• California Privacy Rights Act - An approved proposition in California, which expands California’s consumer privacy laws and introduces many additional user data protection and privacy measures into California’s legislation.
  • Call-to-action - A website or app element that invites the user to perform some action that is beneficial to the business. A typical example is a button the user can click to subscribe to a newsletter.
  • Click identifier - Many advertising platforms add identifiers to link addresses that indicate the click originated from the advertising platform. These click identifiers can be used by advertisers to link activities on a website with activities on the advertising platform.
  • Click-through rate - The ratio of users who click on something (usually a link) to the number of total users who saw the clicked element or its context (a page, email, or ad, for example).
  • Client - A machine connected to the internet that sends requests to a server. A web browser would be a typical example of a client, as it sends requests to web servers.
  • Consent - Data protection laws often defer to positive consent for collecting or processing data from the user. Requesting consent usually involves a consent banner or a consent pop-up where the user is asked whether the site or app can collect data from them.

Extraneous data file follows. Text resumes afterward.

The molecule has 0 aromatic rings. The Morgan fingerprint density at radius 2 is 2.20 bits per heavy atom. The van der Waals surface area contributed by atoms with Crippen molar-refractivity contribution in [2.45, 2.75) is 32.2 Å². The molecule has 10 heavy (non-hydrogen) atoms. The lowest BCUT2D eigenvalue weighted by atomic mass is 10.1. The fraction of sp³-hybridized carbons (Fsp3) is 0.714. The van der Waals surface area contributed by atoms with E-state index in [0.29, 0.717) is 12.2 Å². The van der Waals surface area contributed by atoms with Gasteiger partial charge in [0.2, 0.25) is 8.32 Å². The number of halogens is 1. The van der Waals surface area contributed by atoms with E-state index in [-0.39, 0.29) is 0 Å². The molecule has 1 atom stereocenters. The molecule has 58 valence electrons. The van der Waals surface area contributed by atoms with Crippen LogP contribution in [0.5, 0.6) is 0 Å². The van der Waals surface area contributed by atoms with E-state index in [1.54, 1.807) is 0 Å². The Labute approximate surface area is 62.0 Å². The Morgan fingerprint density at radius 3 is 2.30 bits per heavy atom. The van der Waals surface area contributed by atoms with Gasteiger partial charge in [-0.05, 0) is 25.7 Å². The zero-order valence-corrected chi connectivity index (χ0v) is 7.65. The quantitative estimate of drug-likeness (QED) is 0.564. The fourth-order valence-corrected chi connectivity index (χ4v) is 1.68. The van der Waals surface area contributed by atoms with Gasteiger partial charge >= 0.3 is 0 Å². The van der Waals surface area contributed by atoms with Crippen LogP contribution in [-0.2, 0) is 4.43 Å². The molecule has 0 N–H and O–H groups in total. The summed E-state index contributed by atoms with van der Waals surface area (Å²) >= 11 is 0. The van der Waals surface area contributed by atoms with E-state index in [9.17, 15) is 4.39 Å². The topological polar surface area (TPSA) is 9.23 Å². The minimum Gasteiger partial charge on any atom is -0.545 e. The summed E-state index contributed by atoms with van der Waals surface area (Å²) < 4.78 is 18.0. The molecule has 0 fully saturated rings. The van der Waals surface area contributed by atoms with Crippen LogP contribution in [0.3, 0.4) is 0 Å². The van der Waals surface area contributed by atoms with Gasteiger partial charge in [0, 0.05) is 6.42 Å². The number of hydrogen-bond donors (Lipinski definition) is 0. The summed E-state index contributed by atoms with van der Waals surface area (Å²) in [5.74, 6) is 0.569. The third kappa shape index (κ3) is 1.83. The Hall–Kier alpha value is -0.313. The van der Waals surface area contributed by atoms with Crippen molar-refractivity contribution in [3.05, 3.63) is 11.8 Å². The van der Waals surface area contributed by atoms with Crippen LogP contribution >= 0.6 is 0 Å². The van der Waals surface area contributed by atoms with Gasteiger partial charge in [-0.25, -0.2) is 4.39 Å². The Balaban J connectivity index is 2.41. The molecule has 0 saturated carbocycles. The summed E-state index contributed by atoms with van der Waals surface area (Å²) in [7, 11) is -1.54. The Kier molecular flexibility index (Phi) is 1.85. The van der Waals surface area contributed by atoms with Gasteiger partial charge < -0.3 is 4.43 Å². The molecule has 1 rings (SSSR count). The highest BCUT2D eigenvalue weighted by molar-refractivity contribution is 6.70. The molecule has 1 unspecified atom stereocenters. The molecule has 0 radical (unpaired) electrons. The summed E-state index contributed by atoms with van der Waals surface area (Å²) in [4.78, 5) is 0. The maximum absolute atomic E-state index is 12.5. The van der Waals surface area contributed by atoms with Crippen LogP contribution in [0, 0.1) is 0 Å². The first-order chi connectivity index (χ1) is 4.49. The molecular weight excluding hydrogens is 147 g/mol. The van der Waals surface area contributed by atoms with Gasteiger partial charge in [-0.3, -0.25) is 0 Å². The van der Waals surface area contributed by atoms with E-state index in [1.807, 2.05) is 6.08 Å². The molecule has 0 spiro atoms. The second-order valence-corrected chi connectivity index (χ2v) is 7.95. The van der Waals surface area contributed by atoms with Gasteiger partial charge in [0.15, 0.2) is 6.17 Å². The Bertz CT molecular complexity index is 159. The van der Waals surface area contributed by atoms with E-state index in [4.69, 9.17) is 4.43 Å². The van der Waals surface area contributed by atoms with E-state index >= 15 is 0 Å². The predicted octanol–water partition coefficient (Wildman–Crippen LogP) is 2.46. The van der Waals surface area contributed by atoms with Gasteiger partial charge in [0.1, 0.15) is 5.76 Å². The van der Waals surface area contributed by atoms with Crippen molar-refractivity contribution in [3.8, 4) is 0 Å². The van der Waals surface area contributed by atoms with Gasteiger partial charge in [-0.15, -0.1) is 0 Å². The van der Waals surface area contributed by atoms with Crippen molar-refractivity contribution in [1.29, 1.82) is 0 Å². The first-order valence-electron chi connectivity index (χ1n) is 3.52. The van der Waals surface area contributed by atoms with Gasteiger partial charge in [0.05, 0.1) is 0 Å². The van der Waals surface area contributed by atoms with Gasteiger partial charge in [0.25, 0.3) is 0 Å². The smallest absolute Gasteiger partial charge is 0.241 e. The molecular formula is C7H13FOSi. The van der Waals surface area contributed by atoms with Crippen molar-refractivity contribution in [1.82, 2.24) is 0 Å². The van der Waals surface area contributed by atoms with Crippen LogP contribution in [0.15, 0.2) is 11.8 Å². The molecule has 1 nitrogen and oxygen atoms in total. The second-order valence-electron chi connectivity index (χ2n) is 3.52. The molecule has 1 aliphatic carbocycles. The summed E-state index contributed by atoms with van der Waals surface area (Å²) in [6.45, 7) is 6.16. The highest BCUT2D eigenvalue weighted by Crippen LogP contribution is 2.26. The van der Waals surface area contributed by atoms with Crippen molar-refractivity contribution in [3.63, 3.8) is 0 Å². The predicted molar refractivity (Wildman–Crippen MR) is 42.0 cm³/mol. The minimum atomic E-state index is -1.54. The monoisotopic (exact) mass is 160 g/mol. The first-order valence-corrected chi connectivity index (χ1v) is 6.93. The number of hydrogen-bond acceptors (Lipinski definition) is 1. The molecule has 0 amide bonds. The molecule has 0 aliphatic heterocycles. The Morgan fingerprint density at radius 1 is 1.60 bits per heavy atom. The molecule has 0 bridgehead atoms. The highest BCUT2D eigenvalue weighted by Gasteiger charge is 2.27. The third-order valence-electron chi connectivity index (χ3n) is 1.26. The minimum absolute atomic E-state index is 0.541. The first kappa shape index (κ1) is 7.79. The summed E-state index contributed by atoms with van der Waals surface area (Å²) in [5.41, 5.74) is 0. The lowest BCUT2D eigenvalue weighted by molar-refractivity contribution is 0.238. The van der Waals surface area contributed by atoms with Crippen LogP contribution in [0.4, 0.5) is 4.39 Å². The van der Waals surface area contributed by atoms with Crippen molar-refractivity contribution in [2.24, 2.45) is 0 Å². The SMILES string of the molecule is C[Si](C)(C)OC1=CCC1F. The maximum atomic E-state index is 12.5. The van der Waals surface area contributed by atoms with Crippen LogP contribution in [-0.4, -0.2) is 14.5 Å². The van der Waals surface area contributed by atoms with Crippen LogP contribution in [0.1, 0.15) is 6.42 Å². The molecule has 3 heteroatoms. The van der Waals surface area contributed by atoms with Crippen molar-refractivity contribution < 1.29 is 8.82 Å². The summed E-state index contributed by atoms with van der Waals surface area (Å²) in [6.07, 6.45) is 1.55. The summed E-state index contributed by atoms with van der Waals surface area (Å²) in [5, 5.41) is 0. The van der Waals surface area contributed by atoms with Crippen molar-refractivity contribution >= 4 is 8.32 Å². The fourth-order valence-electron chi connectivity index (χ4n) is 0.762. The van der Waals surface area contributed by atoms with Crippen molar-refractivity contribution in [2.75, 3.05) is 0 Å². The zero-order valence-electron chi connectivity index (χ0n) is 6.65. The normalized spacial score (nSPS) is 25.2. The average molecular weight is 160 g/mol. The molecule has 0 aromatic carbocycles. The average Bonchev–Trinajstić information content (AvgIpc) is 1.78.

• Content Distribution Network - A collection of web servers designed to serve files and resources to websites. Images and JavaScript libraries are often downloaded from dedicated CDNs.
  • Conversion rate - The ratio of conversion events to visitors or sessions. A high conversion rate usually means that your visitors are performing actions that are beneficial to your business.
  • Cookie - Cookies are a way to persist information on the web from one page to the next and from one browsing session to the next. They are small bits of information always stored on a specific domain, and they can be set to expire (self-delete) after a given amount of time.
  • Core Web Vitals - A set of metrics that measure actual user experience for loading performance, interactivity, and visual stability of a web page.
  • Crawler - A machine that downloads and parses content on the web. It follows links to find additional content to fetch. Search engine crawlers use the parsed information to build the search engine index.
  • CRO - Conversion rate optimization refers to running tests and experiments with the purpose of improving the likelihood of conversion for visitors to your sites and apps.